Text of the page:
Sehwan blast: some stains don’t wash away

If the depths of human misery measure darkness, Pakistan is in its darkest hour

Hafsah Sarfraz February 18, 2017
The writer is a freelance journalist and a graduate of the University of London. She is passionate about women empowerment and gender equality

I wore my favourite beige jumper when I left home on Thursday morning. This jumper has been in my wardrobe since ages and I look back fondly on the time when I bought it while I was a still a student. Wearing it reminds me of my university days and so I pull it out of my wardrobe every now and then, particularly on days when my heart craves to go back to school. It was a long stressful day at work and I came home to find out the devastating news of the Sehwan blast. It had been a tough week for the country. Lahore, Quetta, Peshawar and now Sehwan. I didn’t quite know what to ask for Sehwan or Peshawar or Lahore or Quetta in my prayers anymore.

While I was articulating what to pray for, for these cities, I noticed a chai stain on my jumper. Being the careless person that I am, I had spilled drinks on it often. And every time it stained, I would wash and rub it to get rid of the stains. Today, I noticed the stain wasn’t coming off. I realised some stains don’t wash away; they stay, despite how much you try to rub them. Much like the way Pakistan has stained this week. Just when we were trying to recover from the Gulshan Iqbal Park bombing, a few suicide bombers attacked four cities in less than a week’s time. The streets of our homeland had only begun to feel safe. Children had only begun to play in the parks again. And all it took to take away that peace and over a hundred lives across the nation was a week and a few heartless bombers.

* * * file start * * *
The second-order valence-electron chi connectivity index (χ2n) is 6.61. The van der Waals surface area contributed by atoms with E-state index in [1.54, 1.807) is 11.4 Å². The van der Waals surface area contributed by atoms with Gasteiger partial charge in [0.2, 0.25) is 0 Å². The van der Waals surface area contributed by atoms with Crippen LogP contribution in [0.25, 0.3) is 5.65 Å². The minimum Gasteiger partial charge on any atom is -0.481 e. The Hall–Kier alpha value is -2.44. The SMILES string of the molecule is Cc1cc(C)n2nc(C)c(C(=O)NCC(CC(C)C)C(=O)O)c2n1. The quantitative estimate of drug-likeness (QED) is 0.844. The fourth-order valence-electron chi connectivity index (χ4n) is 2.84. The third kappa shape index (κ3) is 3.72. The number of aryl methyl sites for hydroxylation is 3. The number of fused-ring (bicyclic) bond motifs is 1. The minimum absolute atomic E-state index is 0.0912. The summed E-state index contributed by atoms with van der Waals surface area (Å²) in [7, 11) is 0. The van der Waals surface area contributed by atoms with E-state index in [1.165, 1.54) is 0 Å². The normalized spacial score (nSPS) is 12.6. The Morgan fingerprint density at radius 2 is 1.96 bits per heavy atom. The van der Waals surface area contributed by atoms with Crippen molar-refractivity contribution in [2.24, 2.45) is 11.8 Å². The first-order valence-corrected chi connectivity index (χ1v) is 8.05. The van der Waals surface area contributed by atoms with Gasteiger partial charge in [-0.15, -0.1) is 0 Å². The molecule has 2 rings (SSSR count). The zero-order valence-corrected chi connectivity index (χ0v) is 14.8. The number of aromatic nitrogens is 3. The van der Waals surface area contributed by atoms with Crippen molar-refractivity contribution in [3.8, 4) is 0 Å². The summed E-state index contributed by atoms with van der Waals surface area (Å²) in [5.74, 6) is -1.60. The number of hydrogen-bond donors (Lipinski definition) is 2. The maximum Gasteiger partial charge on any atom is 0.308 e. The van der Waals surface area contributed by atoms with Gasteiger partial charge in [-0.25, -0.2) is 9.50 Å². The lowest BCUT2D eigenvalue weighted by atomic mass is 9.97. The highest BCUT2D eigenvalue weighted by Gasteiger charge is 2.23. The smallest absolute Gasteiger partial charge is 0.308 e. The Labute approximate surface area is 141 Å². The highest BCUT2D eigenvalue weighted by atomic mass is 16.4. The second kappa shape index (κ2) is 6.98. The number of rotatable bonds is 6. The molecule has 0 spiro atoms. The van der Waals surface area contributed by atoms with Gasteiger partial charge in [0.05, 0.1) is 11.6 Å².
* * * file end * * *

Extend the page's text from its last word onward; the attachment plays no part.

The Sehwan blast was the tenth militant attack over the past five days in Pakistan. The IS has taken responsibility for the attack in Sehwan. The Tehreek-e-Taliban has claimed responsibility for the attack in Lahore and Peshawar earlier this week. Pakistan has been at war with the Taliban and other extremist groups for more than a decade. Yet, there are threats that haunt us every day. A solution needs to be defined. Talks with extremist groups and surgical strikes are easier said than done. Going after the Taliban or the IS is not the final step; it is just the first step towards making Pakistan’s streets safe. Another step is to identify all extremist groups and focus on eradicating their deeply rooted roots from our homeland. The final step is evaluating and healing our own selves.

This dark hour is a reminder of the long way we have to go; to secure our streets and to build infrastructure for medical facilities. There were no adequate medical facilities to treat the injured in Sehwan. The nearest hospital was an hour and a half away and so many lives were lost just because they couldn’t receive the treatment well in time. The mere thought that lack of local infrastructure was the cause of many lives lost can’t be blamed on the ISIS or the Taliban. It is time for the local governments to reflect on this tragedy and learn for times to come.

General Qamar Javed Bajwa has said that each drop of the nation’s blood shall be avenged immediately but my heart fails to comprehend how. How can you avenge the blood of a man who had several dependants and no support? How can you avenge the blood of a mother who was praying at the shrine for her children’s future? How can you avenge the blood of a son who was the only support of a mother on the deathbed? Avenge is a term used for the act of inflicting harm in return for an injury but how will inflicting harm to certain cruel and heartless people bring peace to a woman who lost her husband in an attack? Avenge is not the solution. We need a stronger solution.

If the depths of human misery measure darkness, Pakistan is in its darkest hour. And no words can describe this dark hour because sometimes words fail and so does politics. This week has been a harsh reminder of the fact that Pakistan will remain stained forever since some stains don’t wash away.

Published in The Express Tribune, February 19th, 2017.

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